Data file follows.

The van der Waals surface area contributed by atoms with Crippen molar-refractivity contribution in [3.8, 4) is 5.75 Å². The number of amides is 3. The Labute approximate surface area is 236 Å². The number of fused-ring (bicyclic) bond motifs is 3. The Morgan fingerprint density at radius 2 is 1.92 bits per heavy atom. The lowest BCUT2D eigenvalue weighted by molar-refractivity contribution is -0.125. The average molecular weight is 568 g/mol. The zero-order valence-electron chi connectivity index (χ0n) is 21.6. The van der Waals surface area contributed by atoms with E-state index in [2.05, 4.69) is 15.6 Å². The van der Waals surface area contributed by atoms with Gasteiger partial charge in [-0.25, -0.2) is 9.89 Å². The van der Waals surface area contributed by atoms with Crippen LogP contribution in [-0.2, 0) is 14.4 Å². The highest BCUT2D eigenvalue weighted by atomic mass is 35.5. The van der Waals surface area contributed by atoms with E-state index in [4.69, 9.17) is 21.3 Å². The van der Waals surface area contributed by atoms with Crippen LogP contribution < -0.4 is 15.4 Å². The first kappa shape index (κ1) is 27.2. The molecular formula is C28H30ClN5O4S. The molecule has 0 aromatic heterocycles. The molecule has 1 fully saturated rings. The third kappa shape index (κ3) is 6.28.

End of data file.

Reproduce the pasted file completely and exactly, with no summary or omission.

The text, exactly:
The van der Waals surface area contributed by atoms with Crippen molar-refractivity contribution in [3.8, 4) is 5.75 Å². The number of amides is 3. The Labute approximate surface area is 236 Å². The number of fused-ring (bicyclic) bond motifs is 3. The Morgan fingerprint density at radius 2 is 1.92 bits per heavy atom. The lowest BCUT2D eigenvalue weighted by molar-refractivity contribution is -0.125. The average molecular weight is 568 g/mol. The zero-order valence-electron chi connectivity index (χ0n) is 21.6. The van der Waals surface area contributed by atoms with E-state index in [2.05, 4.69) is 15.6 Å². The van der Waals surface area contributed by atoms with Gasteiger partial charge in [-0.25, -0.2) is 9.89 Å². The van der Waals surface area contributed by atoms with Crippen LogP contribution in [-0.2, 0) is 14.4 Å². The highest BCUT2D eigenvalue weighted by atomic mass is 35.5. The van der Waals surface area contributed by atoms with E-state index in [4.69, 9.17) is 21.3 Å². The van der Waals surface area contributed by atoms with Crippen LogP contribution < -0.4 is 15.4 Å². The first kappa shape index (κ1) is 27.2. The molecular formula is C28H30ClN5O4S. The molecule has 0 aromatic heterocycles. The molecule has 1 fully saturated rings. The third kappa shape index (κ3) is 6.28.